Though continuing to vehemently oppose Rose's teaching on this subject, Puhalo indicated that he considered Rose to be a "true ascetic", and that he respected the sincerity of Seraphim's monastic life and intentions.[14] In one of his vlogs, Archbishop Lazar said of Fr. Rose: “Father Seraphim Rose was an astonishing ascetic. He had a great ascetic life. He had enormous struggles, enormous inner struggles, and he struggled with them in really great asceticism. So I don’t want anybody to denigrate or think anyone is denigrating Father Seraphim Rose’s ascetic struggle. It really was a great ascetic struggle, and there should be a reverence and a respect for that. … Again, I want people to have a reverence for Father Seraphim Rose’s ascetic struggle, and to acknowledge that, and see that there was a special spark there, in that he had enormous internal struggles, and that he saw those through to the end of his life. And that is a great virtue and a great reason to have a certain reverence for Father Seraphim.”[15]

Moscow Patriarchate

Another question concerned whether the Moscow Patriarchate, that portion of the Russian Orthodox Church within Soviet Russia, still possessed "grace". Although some Orthodox Christians asserted that the so-called "red" church had forfeited legitimacy by cooperating with the communist government, Rose disagreed. While wholeheartedly disapproving of the close relations between the Moscow church and the country's communist masters, Rose insisted that it was still legitimate and possessed of valid sacraments.[8]

Evolution vs. creationism

Rose also waded into the ongoing debate between Biblical creationism and evolution, asserting in Genesis, Creation and Early Man that Orthodox patristics exclusively supported the creationist viewpoint. This idea was vehemently attacked by other Orthodox theologians, who asserted that while man's existence is not accidental by any means, there is no official church doctrine as to the precise process God used in creation, nor the length of time that it might have required.[16] In the 2011 edition of Rose's "Genesis, Creation and Early Man", his spiritual child and editor, Hieromonk Damascene, alleges to have demonstrated that Rose's teaching is in accord with the great saints and elders of the 19th and 20th centuries who have spoken on the issue, such as St. Theophan the Recluse, St. John of Kronstadt, St. Justin Popovich, St. Paisios, and Elder Sophrony. However, in his response to Kalomiros's article "The Eternal Will" (The Christian Activist, Volume 11, Fall/Winter 1997), Rose admitted that: "I should state an elementary truth: modern science, when it deals with scientific facts, does indeed usually know more than the holy Fathers, and the holy Fathers can easily make mistakes of scientific facts; it is not scientific facts which we look for in the holy Fathers, but true theology and the true philosophy which is based on theology."[17]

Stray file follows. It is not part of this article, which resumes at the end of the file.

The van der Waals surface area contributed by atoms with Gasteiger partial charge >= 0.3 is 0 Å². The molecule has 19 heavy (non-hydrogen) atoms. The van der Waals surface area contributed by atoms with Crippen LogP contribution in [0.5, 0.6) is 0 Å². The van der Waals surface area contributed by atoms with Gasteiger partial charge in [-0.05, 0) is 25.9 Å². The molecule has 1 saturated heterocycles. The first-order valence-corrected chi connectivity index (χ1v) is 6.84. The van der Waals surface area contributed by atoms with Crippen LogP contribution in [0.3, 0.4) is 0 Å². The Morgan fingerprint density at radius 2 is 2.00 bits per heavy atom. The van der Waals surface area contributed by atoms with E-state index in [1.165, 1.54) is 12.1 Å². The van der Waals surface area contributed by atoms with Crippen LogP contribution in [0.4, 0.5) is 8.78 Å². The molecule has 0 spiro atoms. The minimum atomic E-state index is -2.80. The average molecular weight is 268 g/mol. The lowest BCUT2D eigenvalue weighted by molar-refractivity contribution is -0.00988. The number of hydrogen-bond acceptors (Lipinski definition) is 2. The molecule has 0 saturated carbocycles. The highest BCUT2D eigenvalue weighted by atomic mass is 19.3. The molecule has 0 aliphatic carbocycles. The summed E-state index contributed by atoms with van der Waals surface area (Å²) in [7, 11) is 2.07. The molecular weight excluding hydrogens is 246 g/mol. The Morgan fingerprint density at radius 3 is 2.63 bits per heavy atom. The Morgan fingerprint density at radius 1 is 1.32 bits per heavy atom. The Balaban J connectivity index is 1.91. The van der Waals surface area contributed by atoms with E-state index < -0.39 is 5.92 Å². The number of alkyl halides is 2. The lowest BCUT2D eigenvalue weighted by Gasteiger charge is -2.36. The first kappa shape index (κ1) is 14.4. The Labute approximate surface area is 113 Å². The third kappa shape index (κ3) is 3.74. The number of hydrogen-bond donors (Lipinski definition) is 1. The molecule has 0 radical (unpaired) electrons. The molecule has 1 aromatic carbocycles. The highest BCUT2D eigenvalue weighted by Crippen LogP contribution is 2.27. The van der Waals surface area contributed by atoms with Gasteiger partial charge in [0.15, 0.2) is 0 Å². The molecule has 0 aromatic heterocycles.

Grave of Seraphim Rose at the Saint Herman of Alaska monastery